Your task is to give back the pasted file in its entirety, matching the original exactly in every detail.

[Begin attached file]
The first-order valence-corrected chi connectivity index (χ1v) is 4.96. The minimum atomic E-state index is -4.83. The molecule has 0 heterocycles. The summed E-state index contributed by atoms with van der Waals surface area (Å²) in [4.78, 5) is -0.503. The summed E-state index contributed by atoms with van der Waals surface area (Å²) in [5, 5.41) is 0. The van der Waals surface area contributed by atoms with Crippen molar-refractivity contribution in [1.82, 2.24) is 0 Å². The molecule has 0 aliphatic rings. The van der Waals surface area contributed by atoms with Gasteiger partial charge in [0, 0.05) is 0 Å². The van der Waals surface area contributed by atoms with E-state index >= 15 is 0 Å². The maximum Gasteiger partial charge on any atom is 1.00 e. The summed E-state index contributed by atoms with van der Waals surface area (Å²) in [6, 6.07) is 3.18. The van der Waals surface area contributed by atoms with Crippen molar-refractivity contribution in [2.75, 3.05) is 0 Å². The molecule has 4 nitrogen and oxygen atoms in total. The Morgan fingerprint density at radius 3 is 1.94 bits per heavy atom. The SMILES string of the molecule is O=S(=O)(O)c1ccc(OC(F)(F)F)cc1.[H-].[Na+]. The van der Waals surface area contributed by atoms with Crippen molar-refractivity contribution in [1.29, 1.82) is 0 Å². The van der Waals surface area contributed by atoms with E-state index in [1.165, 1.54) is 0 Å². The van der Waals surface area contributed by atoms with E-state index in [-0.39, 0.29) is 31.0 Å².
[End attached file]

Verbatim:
The first-order valence-corrected chi connectivity index (χ1v) is 4.96. The minimum atomic E-state index is -4.83. The molecule has 0 heterocycles. The summed E-state index contributed by atoms with van der Waals surface area (Å²) in [4.78, 5) is -0.503. The summed E-state index contributed by atoms with van der Waals surface area (Å²) in [5, 5.41) is 0. The van der Waals surface area contributed by atoms with Crippen molar-refractivity contribution in [1.82, 2.24) is 0 Å². The molecule has 0 aliphatic rings. The van der Waals surface area contributed by atoms with Gasteiger partial charge in [0, 0.05) is 0 Å². The van der Waals surface area contributed by atoms with E-state index >= 15 is 0 Å². The maximum Gasteiger partial charge on any atom is 1.00 e. The summed E-state index contributed by atoms with van der Waals surface area (Å²) in [6, 6.07) is 3.18. The van der Waals surface area contributed by atoms with Crippen molar-refractivity contribution in [2.75, 3.05) is 0 Å². The molecule has 4 nitrogen and oxygen atoms in total. The Morgan fingerprint density at radius 3 is 1.94 bits per heavy atom. The SMILES string of the molecule is O=S(=O)(O)c1ccc(OC(F)(F)F)cc1.[H-].[Na+]. The van der Waals surface area contributed by atoms with Crippen molar-refractivity contribution in [1.29, 1.82) is 0 Å². The van der Waals surface area contributed by atoms with E-state index in [1.165, 1.54) is 0 Å². The van der Waals surface area contributed by atoms with E-state index in [-0.39, 0.29) is 31.0 Å².